Our jobs, goals, desires, relationships, and needs are a mishmash of priorities–usually all consisting of good things. When there is a call to something else, something greater, we must decide what it is that’s worth keeping and what is worth giving up. It’s a haunting question, one that puts to shame so many of our daily activities, but when the time comes it demands an answer.

20 Best Films of 2012

I like to release my own personal film awards near the time of the Oscars in order to ensure that I can see as many films as possible before making my list. Here is my list for the top 20 films of 2012 along with why I liked them so much. Maybe soon I can write an essay of sorts of how the year turned out thematically, but for now this will have to do.

Below are a list of films I have not seen either due to lack of finances, time, resources, or enthusiasm. Pretty much everything else that was acclaimed in some manner or another I have seen (coming out to a grand total of 58 movies). Also, please view all films with discretion.

Need to see: Silver Linings Playbook, Life of Pi, The Turin Horse, Holy Motors, Wuthering Heights, It’s Such a Beautiful Day, This is Not a Film, The Grey, Middle of Nowhere, Rust and Bone, Barbara, Elena

20. The Perks of Being a Wallflower

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Young, introverted boy goes to high school, worried about fitting in and being bullied, he finds a group of people to take him in, and by the end is happy. Perks certainly does feature all of these things, but does so while still avoiding many of the cliches that would fit into this type of film. Writer/director Stephen Chbosky creates this coming-of-age tale in a way that perfectly encapsulates the teenage high school experience for the person that doesn’t quite fit in. What really makes the film stand out is the charisma of Charlie’s gang, an artsy alternative bunch (played by Ezra Miller and Emma Watson among others) who invite him into the way that they get by, showing him the good, the bad, and the ugly.  By the end, not all of the problems are solved, there is still pain, people are still hurt, yet they look forward in confidence, with the will to keep fighting through life. I think that this recognition is empowering.

19. Anna Karenina 

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Having never read Leo Tolstoy’s masterwork, I cannot comment on how well Joe Wright adapts this to the big screen. After seeing the film though, I can say that I would like to read it. Joe Wright is like the Wes Anderson of period pieces, throwing together extravagant costumes, sets, and ideas for editing his films together, yet gets criticized for his stories much like Anderson is at times critiqued for a lack of realistic characters. Here, Karenina is a marvel in its unrealistic approach to the story which is used to bring out emotions and drive the story forward in absolutely brilliant ways. I wish I would have seen it on the big screen, but unfortunately was not able to. The story, like most adapted from 600 page novels, does seem to rush through or give less time to certain plot points that definitely seemed to need more development. As far as the main points though, it certainly did scratch the themes of infidelity, societal pressures, jealousy, and forgiveness in affecting manners, lead by the brilliant production that Wright put together.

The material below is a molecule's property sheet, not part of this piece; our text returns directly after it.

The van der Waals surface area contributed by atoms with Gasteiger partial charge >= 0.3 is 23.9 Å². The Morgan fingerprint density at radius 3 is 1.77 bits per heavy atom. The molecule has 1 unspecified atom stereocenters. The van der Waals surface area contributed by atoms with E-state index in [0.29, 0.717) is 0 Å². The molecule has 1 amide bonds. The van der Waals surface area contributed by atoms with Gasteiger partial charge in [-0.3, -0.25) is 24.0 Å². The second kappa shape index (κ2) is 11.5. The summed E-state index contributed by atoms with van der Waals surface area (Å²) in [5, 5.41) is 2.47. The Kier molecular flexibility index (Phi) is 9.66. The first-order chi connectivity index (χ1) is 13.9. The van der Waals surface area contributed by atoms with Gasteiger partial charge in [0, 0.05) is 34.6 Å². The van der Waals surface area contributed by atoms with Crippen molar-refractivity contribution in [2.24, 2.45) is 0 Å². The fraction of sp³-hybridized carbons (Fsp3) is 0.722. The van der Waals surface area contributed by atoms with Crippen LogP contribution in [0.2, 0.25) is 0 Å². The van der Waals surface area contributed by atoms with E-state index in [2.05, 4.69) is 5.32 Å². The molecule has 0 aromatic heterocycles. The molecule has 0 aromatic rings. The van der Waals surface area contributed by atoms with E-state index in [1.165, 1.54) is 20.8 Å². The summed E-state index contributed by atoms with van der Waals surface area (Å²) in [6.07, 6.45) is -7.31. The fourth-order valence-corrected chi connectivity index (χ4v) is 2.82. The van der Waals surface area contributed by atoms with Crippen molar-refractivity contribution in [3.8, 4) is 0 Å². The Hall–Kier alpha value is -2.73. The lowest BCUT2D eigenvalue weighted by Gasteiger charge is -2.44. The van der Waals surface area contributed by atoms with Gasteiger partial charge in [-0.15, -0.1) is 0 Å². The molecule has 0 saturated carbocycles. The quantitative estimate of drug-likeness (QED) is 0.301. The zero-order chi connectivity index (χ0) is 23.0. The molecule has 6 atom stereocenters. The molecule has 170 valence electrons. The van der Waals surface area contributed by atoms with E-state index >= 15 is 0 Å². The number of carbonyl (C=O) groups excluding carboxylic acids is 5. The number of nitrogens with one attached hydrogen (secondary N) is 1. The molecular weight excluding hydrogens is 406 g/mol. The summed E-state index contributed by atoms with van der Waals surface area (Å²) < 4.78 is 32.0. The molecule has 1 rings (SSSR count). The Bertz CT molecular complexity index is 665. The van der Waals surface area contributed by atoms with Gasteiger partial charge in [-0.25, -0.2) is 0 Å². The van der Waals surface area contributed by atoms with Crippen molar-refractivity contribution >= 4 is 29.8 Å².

18. The Loneliest Planet

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Julia Loktev’s The Loneliest Planet is a slow, contemplative film. It features wide shots over a vast landscape, focusing on the three main characters as they travel across the wilderness of Georgia. The film is very quiet, stories are told, meals eaten, mountains walked across, but other than that very little actually happens. The camera focuses in on their journey, building tension with every step taken. In one moment, something happens that is never spoken about again for the rest of the film. A split-second decision made out of fear and self-preservation brings about questions about a couple’s relationship. What Loktev does brilliantly aside from subverting traditional gender roles, is portray how a relationship functions after an event happens in which one person knows they are completely to blame for it. What is there to be said? What can be done? How can reconciliation possibly take place? Loktev throws us in the middle of the awkwardness, showing us the good, the bad, and the ugly of relationships and the roles we play in them.